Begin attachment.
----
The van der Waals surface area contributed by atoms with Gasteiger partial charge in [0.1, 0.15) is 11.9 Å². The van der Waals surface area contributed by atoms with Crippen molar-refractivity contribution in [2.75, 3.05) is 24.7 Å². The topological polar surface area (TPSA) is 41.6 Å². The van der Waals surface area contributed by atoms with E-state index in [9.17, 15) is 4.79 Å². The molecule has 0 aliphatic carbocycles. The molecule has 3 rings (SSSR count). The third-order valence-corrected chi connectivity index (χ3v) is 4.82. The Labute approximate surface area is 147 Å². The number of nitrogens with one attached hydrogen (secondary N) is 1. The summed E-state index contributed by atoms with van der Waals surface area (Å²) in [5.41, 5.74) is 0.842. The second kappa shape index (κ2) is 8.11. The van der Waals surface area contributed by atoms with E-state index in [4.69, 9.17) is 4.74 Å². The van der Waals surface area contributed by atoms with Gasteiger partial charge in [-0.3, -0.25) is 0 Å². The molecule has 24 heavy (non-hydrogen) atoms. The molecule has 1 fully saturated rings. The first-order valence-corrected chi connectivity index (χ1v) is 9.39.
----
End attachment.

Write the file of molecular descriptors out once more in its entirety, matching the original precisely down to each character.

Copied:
The van der Waals surface area contributed by atoms with Gasteiger partial charge in [0.1, 0.15) is 11.9 Å². The van der Waals surface area contributed by atoms with Crippen molar-refractivity contribution in [2.75, 3.05) is 24.7 Å². The topological polar surface area (TPSA) is 41.6 Å². The van der Waals surface area contributed by atoms with E-state index in [9.17, 15) is 4.79 Å². The molecule has 0 aliphatic carbocycles. The molecule has 3 rings (SSSR count). The third-order valence-corrected chi connectivity index (χ3v) is 4.82. The Labute approximate surface area is 147 Å². The number of nitrogens with one attached hydrogen (secondary N) is 1. The summed E-state index contributed by atoms with van der Waals surface area (Å²) in [5.41, 5.74) is 0.842. The second kappa shape index (κ2) is 8.11. The van der Waals surface area contributed by atoms with E-state index in [4.69, 9.17) is 4.74 Å². The van der Waals surface area contributed by atoms with Gasteiger partial charge in [-0.3, -0.25) is 0 Å². The molecule has 24 heavy (non-hydrogen) atoms. The molecule has 1 fully saturated rings. The first-order valence-corrected chi connectivity index (χ1v) is 9.39.